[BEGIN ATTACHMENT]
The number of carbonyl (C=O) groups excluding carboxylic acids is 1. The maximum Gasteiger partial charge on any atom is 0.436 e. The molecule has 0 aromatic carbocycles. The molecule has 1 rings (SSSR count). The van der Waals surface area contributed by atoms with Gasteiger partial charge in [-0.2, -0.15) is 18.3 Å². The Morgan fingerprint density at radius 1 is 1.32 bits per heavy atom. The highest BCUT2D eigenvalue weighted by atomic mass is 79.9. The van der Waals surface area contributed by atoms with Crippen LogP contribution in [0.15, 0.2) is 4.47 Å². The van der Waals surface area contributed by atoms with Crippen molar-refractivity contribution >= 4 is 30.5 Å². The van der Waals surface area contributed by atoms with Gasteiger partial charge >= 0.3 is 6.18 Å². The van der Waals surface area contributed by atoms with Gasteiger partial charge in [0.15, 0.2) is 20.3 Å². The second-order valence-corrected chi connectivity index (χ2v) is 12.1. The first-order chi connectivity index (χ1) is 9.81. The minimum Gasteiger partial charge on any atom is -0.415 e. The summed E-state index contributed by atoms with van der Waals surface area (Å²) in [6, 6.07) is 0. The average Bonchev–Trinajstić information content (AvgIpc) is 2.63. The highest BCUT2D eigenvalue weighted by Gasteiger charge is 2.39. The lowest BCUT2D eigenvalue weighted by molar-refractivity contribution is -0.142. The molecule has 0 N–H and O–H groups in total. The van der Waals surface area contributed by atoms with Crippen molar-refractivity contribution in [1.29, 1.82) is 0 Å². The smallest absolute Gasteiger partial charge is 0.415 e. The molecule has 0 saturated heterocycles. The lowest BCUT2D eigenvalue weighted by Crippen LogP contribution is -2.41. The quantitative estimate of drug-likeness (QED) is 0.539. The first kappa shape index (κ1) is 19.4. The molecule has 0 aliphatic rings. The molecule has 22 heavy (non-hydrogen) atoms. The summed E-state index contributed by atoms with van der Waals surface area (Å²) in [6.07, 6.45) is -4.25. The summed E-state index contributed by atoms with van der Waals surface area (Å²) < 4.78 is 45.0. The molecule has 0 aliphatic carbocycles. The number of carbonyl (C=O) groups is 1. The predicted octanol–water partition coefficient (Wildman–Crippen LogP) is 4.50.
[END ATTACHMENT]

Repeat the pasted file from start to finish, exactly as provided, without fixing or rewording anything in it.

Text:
The number of carbonyl (C=O) groups excluding carboxylic acids is 1. The maximum Gasteiger partial charge on any atom is 0.436 e. The molecule has 0 aromatic carbocycles. The molecule has 1 rings (SSSR count). The van der Waals surface area contributed by atoms with Gasteiger partial charge in [-0.2, -0.15) is 18.3 Å². The Morgan fingerprint density at radius 1 is 1.32 bits per heavy atom. The highest BCUT2D eigenvalue weighted by atomic mass is 79.9. The van der Waals surface area contributed by atoms with Crippen LogP contribution in [0.15, 0.2) is 4.47 Å². The van der Waals surface area contributed by atoms with Crippen molar-refractivity contribution >= 4 is 30.5 Å². The van der Waals surface area contributed by atoms with Gasteiger partial charge >= 0.3 is 6.18 Å². The van der Waals surface area contributed by atoms with Gasteiger partial charge in [0.15, 0.2) is 20.3 Å². The second-order valence-corrected chi connectivity index (χ2v) is 12.1. The first-order chi connectivity index (χ1) is 9.81. The minimum Gasteiger partial charge on any atom is -0.415 e. The summed E-state index contributed by atoms with van der Waals surface area (Å²) in [6, 6.07) is 0. The average Bonchev–Trinajstić information content (AvgIpc) is 2.63. The highest BCUT2D eigenvalue weighted by Gasteiger charge is 2.39. The lowest BCUT2D eigenvalue weighted by molar-refractivity contribution is -0.142. The molecule has 0 N–H and O–H groups in total. The van der Waals surface area contributed by atoms with Crippen molar-refractivity contribution in [1.29, 1.82) is 0 Å². The smallest absolute Gasteiger partial charge is 0.415 e. The molecule has 0 saturated heterocycles. The lowest BCUT2D eigenvalue weighted by Crippen LogP contribution is -2.41. The quantitative estimate of drug-likeness (QED) is 0.539. The first kappa shape index (κ1) is 19.4. The molecule has 0 aliphatic rings. The molecule has 22 heavy (non-hydrogen) atoms. The summed E-state index contributed by atoms with van der Waals surface area (Å²) in [6.07, 6.45) is -4.25. The summed E-state index contributed by atoms with van der Waals surface area (Å²) < 4.78 is 45.0. The molecule has 0 aliphatic carbocycles. The number of carbonyl (C=O) groups is 1. The predicted octanol–water partition coefficient (Wildman–Crippen LogP) is 4.50.